“Well, how did you get along?” Marilla wanted to know.

“Ask me that a month later and I may be able to tell you. I can’t now– I don’t know myself– I’m too near it. My thoughts feel as if they had been all stirred up until they were thick and muddy. The only thing I feel really sure of having accomplished today is that I taught Cliffie Wright that A is A. He never knew it before. Isn’t it something to have started a soul along a path that may end in Shakespeare and Paradise Lost?”

-L.M. Montgomery, Anne of Avonlea

… and might I add, the Bible.

I’m not showing any of my students that A is A, thankfully they have learned that by Year 7. However, I still feel that nearness to the circumstance, that awareness of the simplicity of my lessons, and the gravity of the whole journey. What a path that teachers point to! A winding myriad of classes and curriculum in which the student begins to discover who they truly are.

Who am I, truly, for that matter? I am so near the teaching, that lesson plans are printed out and hot pink post-it notes still have check-boxes left undone. And here I am blogging?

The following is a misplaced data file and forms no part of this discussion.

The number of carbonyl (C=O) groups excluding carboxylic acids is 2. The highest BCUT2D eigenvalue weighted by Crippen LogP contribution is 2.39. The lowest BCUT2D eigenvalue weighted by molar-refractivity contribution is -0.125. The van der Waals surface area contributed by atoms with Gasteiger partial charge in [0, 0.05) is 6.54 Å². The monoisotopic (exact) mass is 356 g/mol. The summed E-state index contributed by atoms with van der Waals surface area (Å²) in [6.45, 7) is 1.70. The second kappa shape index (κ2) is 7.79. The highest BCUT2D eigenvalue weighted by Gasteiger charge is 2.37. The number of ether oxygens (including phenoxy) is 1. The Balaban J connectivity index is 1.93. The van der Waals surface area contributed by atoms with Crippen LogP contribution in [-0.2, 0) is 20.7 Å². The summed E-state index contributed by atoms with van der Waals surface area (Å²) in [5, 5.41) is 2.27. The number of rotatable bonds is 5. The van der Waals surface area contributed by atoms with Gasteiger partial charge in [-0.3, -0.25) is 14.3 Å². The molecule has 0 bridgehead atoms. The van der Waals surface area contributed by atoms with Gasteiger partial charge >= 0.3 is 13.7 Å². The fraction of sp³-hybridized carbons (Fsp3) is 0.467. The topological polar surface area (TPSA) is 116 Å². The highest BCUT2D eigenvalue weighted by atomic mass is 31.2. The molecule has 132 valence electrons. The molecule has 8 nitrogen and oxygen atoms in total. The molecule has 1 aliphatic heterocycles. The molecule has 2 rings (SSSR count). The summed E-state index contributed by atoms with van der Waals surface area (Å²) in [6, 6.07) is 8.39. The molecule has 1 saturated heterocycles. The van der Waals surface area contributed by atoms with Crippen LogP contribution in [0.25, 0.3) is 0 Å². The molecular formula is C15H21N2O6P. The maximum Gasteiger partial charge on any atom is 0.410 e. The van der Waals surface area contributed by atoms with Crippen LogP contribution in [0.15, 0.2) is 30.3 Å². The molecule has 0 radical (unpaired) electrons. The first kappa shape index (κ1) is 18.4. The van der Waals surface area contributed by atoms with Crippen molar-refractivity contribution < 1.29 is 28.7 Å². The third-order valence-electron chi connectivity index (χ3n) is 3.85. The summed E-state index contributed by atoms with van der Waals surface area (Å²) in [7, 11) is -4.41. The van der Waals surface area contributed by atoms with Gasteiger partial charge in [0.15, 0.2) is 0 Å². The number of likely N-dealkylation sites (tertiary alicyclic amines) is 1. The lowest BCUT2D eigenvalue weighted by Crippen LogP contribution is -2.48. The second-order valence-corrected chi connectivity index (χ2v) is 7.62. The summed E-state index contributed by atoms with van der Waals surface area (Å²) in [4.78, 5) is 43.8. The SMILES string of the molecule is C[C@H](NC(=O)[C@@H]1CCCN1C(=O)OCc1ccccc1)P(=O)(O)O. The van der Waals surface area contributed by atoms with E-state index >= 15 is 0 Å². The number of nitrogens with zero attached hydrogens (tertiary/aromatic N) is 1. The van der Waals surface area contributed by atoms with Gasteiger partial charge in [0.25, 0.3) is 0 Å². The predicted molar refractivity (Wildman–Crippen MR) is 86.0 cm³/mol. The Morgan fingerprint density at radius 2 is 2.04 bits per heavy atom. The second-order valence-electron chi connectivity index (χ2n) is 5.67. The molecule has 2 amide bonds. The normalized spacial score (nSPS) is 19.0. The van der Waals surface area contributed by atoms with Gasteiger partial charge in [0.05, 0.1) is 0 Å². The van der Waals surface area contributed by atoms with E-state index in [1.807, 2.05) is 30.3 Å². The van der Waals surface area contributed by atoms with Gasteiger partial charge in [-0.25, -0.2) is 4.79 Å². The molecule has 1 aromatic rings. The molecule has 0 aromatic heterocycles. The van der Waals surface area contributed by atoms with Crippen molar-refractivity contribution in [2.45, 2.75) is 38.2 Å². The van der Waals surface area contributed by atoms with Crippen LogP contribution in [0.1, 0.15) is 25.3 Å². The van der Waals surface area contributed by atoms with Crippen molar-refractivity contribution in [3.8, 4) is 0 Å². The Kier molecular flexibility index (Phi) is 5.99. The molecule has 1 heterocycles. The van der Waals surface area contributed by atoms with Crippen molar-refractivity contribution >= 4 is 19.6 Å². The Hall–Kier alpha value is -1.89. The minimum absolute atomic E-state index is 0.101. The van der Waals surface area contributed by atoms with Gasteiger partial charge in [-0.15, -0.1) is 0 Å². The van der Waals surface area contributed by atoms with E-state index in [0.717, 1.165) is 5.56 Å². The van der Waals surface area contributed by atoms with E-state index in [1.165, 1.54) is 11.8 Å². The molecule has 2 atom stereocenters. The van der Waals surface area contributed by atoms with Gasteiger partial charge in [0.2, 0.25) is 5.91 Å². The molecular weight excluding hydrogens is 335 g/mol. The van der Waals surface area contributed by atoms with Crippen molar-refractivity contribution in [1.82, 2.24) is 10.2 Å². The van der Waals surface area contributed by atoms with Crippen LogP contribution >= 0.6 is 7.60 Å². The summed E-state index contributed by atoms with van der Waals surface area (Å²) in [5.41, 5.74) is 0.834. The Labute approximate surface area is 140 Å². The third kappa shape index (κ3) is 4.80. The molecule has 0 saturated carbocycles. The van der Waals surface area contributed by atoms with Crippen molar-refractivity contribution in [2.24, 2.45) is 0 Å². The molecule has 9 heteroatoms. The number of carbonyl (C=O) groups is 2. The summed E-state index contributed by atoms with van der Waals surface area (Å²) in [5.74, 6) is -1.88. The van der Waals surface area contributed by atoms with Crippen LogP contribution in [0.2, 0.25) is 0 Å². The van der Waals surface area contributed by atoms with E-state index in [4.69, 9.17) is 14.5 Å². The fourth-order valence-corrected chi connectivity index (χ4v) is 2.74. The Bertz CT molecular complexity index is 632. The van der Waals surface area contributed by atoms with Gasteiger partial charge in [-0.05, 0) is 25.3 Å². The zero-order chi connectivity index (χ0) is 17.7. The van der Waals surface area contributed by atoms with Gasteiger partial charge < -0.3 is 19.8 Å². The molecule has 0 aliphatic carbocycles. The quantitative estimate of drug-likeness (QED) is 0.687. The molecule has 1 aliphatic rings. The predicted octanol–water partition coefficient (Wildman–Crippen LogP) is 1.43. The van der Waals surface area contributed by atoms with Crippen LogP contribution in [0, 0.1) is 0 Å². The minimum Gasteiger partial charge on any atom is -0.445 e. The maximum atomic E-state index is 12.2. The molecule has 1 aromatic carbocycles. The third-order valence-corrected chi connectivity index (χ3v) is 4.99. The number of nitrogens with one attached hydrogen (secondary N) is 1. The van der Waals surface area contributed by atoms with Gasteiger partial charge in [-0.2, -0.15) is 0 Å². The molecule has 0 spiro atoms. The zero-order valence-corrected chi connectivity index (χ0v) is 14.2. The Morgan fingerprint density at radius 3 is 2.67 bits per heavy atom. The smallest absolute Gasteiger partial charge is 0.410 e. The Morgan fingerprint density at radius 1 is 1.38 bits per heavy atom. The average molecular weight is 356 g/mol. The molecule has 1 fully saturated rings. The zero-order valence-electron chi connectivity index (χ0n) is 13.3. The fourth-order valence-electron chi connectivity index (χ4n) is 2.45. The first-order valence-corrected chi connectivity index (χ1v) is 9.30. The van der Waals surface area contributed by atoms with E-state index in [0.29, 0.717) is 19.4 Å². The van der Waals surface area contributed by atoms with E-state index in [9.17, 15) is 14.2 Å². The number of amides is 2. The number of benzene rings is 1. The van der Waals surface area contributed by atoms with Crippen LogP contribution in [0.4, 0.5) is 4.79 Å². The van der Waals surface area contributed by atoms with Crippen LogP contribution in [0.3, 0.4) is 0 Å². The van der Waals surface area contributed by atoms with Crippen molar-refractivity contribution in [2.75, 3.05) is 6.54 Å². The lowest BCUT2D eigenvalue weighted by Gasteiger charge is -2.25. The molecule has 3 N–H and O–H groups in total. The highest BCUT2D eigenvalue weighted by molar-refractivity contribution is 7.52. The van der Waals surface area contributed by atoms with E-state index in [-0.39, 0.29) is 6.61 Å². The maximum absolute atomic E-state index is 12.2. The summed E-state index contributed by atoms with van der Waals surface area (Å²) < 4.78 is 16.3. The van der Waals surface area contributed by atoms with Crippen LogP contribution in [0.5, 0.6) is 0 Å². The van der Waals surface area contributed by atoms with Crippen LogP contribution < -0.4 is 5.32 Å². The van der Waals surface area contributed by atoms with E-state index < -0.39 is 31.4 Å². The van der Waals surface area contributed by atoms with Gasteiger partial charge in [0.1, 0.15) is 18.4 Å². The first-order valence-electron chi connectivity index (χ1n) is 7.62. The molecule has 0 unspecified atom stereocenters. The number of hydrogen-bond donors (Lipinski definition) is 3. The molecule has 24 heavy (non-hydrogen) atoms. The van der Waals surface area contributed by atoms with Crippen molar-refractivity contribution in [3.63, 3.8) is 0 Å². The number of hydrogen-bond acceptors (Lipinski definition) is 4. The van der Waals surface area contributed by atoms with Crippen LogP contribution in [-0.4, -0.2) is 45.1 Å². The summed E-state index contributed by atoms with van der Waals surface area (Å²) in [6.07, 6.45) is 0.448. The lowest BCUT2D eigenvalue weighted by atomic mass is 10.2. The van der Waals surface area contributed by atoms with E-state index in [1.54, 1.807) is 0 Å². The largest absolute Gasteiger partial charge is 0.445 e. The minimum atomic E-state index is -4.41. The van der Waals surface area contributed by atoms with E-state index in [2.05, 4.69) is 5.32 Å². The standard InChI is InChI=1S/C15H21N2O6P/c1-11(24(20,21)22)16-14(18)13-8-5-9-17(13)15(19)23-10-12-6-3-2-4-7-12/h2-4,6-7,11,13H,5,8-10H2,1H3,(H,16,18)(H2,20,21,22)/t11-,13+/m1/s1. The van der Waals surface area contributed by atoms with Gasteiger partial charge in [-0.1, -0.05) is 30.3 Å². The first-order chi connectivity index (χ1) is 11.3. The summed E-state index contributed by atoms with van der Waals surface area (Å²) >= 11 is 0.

Just for a moment.

Just to breathe, to give thanks for the journey. For today I found out that the Holy Spirit gives peace and joy… ask me no more. He knows me. Father, He has “started a soul along a path” that ends in the knowledge of His Son… the one who was crucified… but let me not add it as an afterthought, but as a foundational heart-beat to all I do:


Knowing that we have resurrection– hearts coming alive– certainly makes it easier to die daily. And if I can teach a child that A is A and John 3:16 is in the New Testament, well, what earthly cost could ever compare to the triumph of a soul knowing Christ? No cost at all.

Remember that tomorrow, oh my soul: He is worth it.